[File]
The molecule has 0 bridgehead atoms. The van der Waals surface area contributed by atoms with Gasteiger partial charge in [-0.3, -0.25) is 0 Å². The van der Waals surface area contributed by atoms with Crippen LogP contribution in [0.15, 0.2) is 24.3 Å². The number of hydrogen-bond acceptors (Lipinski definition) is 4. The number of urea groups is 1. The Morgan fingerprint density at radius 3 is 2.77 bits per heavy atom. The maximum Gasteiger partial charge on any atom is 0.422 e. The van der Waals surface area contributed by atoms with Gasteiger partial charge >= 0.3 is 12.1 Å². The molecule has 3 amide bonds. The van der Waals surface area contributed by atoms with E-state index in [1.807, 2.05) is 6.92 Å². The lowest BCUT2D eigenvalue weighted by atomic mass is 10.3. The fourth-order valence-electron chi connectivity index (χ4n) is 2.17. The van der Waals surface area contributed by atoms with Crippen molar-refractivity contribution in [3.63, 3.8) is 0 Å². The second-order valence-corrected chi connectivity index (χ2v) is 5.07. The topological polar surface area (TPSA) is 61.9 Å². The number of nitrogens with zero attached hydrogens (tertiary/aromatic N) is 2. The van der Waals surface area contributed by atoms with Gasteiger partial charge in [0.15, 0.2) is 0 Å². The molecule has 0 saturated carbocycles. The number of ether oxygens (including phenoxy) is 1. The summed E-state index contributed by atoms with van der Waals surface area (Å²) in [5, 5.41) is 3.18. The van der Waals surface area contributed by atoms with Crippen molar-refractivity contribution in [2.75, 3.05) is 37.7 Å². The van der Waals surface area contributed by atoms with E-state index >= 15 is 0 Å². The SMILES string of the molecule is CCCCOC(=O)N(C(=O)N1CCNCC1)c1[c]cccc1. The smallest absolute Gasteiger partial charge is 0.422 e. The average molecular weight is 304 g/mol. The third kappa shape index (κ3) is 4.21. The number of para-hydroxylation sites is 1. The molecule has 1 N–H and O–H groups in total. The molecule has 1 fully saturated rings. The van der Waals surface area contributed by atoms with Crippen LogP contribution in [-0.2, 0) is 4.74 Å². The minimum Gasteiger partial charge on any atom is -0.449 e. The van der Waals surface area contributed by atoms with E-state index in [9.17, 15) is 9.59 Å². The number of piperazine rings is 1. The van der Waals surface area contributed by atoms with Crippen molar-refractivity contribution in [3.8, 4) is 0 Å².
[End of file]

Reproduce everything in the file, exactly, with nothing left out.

The molecule has 0 bridgehead atoms. The van der Waals surface area contributed by atoms with Gasteiger partial charge in [-0.3, -0.25) is 0 Å². The van der Waals surface area contributed by atoms with Crippen LogP contribution in [0.15, 0.2) is 24.3 Å². The number of hydrogen-bond acceptors (Lipinski definition) is 4. The number of urea groups is 1. The Morgan fingerprint density at radius 3 is 2.77 bits per heavy atom. The maximum Gasteiger partial charge on any atom is 0.422 e. The van der Waals surface area contributed by atoms with Gasteiger partial charge >= 0.3 is 12.1 Å². The molecule has 3 amide bonds. The van der Waals surface area contributed by atoms with E-state index in [1.807, 2.05) is 6.92 Å². The lowest BCUT2D eigenvalue weighted by atomic mass is 10.3. The fourth-order valence-electron chi connectivity index (χ4n) is 2.17. The van der Waals surface area contributed by atoms with Crippen molar-refractivity contribution in [3.63, 3.8) is 0 Å². The second-order valence-corrected chi connectivity index (χ2v) is 5.07. The topological polar surface area (TPSA) is 61.9 Å². The number of nitrogens with zero attached hydrogens (tertiary/aromatic N) is 2. The van der Waals surface area contributed by atoms with Gasteiger partial charge in [0.15, 0.2) is 0 Å². The molecule has 0 saturated carbocycles. The number of ether oxygens (including phenoxy) is 1. The summed E-state index contributed by atoms with van der Waals surface area (Å²) in [5, 5.41) is 3.18. The van der Waals surface area contributed by atoms with Crippen molar-refractivity contribution in [2.75, 3.05) is 37.7 Å². The van der Waals surface area contributed by atoms with E-state index >= 15 is 0 Å². The SMILES string of the molecule is CCCCOC(=O)N(C(=O)N1CCNCC1)c1[c]cccc1. The smallest absolute Gasteiger partial charge is 0.422 e. The average molecular weight is 304 g/mol. The third kappa shape index (κ3) is 4.21. The number of para-hydroxylation sites is 1. The molecule has 1 N–H and O–H groups in total. The molecule has 1 fully saturated rings. The van der Waals surface area contributed by atoms with Crippen LogP contribution in [-0.2, 0) is 4.74 Å². The minimum Gasteiger partial charge on any atom is -0.449 e. The van der Waals surface area contributed by atoms with E-state index in [9.17, 15) is 9.59 Å². The number of piperazine rings is 1. The van der Waals surface area contributed by atoms with Crippen molar-refractivity contribution in [3.8, 4) is 0 Å².